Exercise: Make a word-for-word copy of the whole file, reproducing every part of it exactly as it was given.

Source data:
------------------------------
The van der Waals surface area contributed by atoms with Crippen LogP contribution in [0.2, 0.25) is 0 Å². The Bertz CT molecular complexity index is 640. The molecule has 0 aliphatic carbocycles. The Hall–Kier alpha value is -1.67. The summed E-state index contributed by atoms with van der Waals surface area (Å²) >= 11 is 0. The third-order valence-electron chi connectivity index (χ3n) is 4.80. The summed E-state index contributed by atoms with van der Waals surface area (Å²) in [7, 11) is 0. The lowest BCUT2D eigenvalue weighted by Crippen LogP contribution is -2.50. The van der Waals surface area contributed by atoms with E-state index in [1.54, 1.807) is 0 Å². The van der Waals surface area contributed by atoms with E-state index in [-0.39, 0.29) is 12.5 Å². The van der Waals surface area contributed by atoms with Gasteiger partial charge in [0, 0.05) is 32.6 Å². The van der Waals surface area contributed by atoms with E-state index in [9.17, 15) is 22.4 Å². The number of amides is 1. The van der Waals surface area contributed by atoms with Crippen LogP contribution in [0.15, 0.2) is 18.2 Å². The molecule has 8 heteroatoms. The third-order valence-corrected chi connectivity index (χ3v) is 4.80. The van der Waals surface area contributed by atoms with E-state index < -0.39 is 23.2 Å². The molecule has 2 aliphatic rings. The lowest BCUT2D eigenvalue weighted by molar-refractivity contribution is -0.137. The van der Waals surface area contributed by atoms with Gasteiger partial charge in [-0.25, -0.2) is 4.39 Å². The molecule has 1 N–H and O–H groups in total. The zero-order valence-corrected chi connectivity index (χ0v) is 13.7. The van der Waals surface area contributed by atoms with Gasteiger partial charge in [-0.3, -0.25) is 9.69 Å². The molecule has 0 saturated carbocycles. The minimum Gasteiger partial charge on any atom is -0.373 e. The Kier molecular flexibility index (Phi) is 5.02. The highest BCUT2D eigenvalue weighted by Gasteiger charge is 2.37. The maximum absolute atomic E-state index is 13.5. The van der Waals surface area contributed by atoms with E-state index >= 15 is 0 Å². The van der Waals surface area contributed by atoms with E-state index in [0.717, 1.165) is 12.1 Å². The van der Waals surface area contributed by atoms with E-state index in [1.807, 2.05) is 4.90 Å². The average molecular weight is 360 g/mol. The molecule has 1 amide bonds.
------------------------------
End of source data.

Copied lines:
The van der Waals surface area contributed by atoms with Crippen LogP contribution in [0.2, 0.25) is 0 Å². The Bertz CT molecular complexity index is 640. The molecule has 0 aliphatic carbocycles. The Hall–Kier alpha value is -1.67. The summed E-state index contributed by atoms with van der Waals surface area (Å²) >= 11 is 0. The third-order valence-electron chi connectivity index (χ3n) is 4.80. The summed E-state index contributed by atoms with van der Waals surface area (Å²) in [7, 11) is 0. The lowest BCUT2D eigenvalue weighted by Crippen LogP contribution is -2.50. The van der Waals surface area contributed by atoms with E-state index in [1.54, 1.807) is 0 Å². The van der Waals surface area contributed by atoms with E-state index in [-0.39, 0.29) is 12.5 Å². The van der Waals surface area contributed by atoms with Gasteiger partial charge in [0, 0.05) is 32.6 Å². The van der Waals surface area contributed by atoms with E-state index in [9.17, 15) is 22.4 Å². The number of amides is 1. The van der Waals surface area contributed by atoms with Crippen LogP contribution in [0.15, 0.2) is 18.2 Å². The molecule has 8 heteroatoms. The third-order valence-corrected chi connectivity index (χ3v) is 4.80. The van der Waals surface area contributed by atoms with E-state index < -0.39 is 23.2 Å². The molecule has 2 aliphatic rings. The lowest BCUT2D eigenvalue weighted by molar-refractivity contribution is -0.137. The van der Waals surface area contributed by atoms with Gasteiger partial charge in [-0.25, -0.2) is 4.39 Å². The molecule has 1 N–H and O–H groups in total. The zero-order valence-corrected chi connectivity index (χ0v) is 13.7. The van der Waals surface area contributed by atoms with Gasteiger partial charge in [-0.3, -0.25) is 9.69 Å². The molecule has 0 saturated carbocycles. The minimum Gasteiger partial charge on any atom is -0.373 e. The Kier molecular flexibility index (Phi) is 5.02. The highest BCUT2D eigenvalue weighted by Gasteiger charge is 2.37. The maximum absolute atomic E-state index is 13.5. The van der Waals surface area contributed by atoms with E-state index >= 15 is 0 Å². The van der Waals surface area contributed by atoms with E-state index in [0.717, 1.165) is 12.1 Å². The van der Waals surface area contributed by atoms with E-state index in [1.807, 2.05) is 4.90 Å². The average molecular weight is 360 g/mol. The molecule has 1 amide bonds.